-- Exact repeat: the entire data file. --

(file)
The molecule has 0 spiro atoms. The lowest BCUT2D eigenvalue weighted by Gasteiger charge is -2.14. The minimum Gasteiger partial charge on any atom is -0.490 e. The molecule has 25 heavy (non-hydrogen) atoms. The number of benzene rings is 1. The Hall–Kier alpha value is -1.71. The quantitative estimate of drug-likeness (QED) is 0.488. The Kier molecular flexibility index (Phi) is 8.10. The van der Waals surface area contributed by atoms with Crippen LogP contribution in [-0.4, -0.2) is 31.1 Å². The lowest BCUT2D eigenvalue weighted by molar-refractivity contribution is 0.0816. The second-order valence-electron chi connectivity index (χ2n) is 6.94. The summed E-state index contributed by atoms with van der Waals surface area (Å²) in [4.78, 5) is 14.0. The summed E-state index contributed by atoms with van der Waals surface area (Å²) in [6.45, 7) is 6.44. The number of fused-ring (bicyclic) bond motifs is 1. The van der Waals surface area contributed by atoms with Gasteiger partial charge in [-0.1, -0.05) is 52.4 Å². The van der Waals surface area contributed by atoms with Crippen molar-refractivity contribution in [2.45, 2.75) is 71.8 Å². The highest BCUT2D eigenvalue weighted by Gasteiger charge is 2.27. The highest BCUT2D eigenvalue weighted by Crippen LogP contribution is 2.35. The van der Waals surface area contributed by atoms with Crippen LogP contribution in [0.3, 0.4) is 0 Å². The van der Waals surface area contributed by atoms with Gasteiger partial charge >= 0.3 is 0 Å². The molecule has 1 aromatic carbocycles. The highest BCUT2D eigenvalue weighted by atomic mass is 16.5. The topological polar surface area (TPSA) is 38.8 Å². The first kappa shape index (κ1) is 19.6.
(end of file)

The molecule has 0 spiro atoms. The lowest BCUT2D eigenvalue weighted by Gasteiger charge is -2.14. The minimum Gasteiger partial charge on any atom is -0.490 e. The molecule has 25 heavy (non-hydrogen) atoms. The number of benzene rings is 1. The Hall–Kier alpha value is -1.71. The quantitative estimate of drug-likeness (QED) is 0.488. The Kier molecular flexibility index (Phi) is 8.10. The van der Waals surface area contributed by atoms with Crippen LogP contribution in [-0.4, -0.2) is 31.1 Å². The lowest BCUT2D eigenvalue weighted by molar-refractivity contribution is 0.0816. The second-order valence-electron chi connectivity index (χ2n) is 6.94. The summed E-state index contributed by atoms with van der Waals surface area (Å²) in [4.78, 5) is 14.0. The summed E-state index contributed by atoms with van der Waals surface area (Å²) in [6.45, 7) is 6.44. The number of fused-ring (bicyclic) bond motifs is 1. The van der Waals surface area contributed by atoms with Gasteiger partial charge in [-0.1, -0.05) is 52.4 Å². The van der Waals surface area contributed by atoms with Crippen molar-refractivity contribution in [2.45, 2.75) is 71.8 Å². The highest BCUT2D eigenvalue weighted by Gasteiger charge is 2.27. The highest BCUT2D eigenvalue weighted by Crippen LogP contribution is 2.35. The van der Waals surface area contributed by atoms with Crippen LogP contribution in [0.3, 0.4) is 0 Å². The van der Waals surface area contributed by atoms with Gasteiger partial charge >= 0.3 is 0 Å². The molecule has 1 aromatic carbocycles. The highest BCUT2D eigenvalue weighted by atomic mass is 16.5. The topological polar surface area (TPSA) is 38.8 Å². The first kappa shape index (κ1) is 19.6.